We are again placing blame on Cupid for this attempt at banana thievery. None of the other dogs are as agile at getting things off tall surfaces nor do any of the others seem to have the intestinal fortitude to do what it takes to get things off the counter quite like Cupid does. She has a lot of stick-to-itiveness when it comes to food. One might attribute her voluptuous figure on her commitment to eating food she’s not supposed to eat. Cat food. Apples. Anything small children are trying to eat. Goat feed. Cattle feed. Chicken feed. Alfalfa cubes.
Thanks to the banana thieves no one will be having banana with their oatmeal tomorrow morning.
A few weeks ago we acquired an orphan billy goat. We keep a small herd of Boer Goats. Currently we have a few females and one wether (non-breeding male) and have been planning to get another billy goat to breed the females this year. Our goats (thankfully) do not fulfill the goat stereotype and jump on cars, eat paint and generally terrorize the property. Boot City has a LOT of cars around so it is a blessing that our goats aren’t destructive (Sterling the horse takes the cake there, but that is another post).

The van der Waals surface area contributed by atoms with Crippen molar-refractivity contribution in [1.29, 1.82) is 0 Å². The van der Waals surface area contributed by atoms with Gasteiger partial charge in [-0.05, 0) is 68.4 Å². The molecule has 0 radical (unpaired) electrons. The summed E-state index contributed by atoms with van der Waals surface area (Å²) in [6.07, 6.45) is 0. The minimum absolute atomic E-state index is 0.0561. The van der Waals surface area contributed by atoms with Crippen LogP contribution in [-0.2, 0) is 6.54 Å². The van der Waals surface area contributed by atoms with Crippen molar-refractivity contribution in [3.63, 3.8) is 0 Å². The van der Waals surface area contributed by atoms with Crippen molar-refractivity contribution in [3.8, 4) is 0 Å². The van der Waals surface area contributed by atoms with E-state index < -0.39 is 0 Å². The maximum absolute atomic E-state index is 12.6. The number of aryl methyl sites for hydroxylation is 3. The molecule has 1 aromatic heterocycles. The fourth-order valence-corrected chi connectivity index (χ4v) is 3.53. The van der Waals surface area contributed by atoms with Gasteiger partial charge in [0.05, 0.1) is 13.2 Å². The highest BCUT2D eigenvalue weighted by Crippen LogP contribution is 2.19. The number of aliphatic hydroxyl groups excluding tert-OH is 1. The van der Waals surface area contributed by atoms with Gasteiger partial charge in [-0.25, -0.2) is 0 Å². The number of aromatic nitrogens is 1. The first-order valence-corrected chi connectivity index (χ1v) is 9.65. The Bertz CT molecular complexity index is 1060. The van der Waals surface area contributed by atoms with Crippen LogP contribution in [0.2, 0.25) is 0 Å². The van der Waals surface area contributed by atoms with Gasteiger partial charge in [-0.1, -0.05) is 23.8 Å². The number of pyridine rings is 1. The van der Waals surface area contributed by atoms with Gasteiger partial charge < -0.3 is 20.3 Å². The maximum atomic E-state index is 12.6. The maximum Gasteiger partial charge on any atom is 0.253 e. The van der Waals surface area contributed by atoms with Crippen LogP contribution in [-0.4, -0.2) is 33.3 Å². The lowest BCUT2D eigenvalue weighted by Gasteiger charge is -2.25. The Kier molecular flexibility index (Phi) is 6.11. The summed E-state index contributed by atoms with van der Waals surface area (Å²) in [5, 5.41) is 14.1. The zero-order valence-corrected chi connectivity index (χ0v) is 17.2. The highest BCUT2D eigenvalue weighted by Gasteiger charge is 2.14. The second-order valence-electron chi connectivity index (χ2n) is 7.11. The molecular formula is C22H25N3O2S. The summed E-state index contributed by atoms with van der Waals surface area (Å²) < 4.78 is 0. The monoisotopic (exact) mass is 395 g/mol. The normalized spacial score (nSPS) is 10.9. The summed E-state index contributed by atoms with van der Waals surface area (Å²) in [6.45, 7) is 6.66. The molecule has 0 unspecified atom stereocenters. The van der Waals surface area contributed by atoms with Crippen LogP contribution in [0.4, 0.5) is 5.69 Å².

A friend of ours has some female Boers who are in the midst of kidding. Sadly, the first doe to kid died a few days later from a freak infection. It was a very uncommon and not communicable disease that took her life about a week after kidding twin boys. The boys were bottle fed for a few days before our friend decided the kids needed to move to homes with more time resources to care for them. We’ve bottle fed a few goats in the past few years and I bottle fed sheep and calves when I was a kid so we volunteered to take one of the boys. The other went to another friend so we are able to keep tabs on the brothers.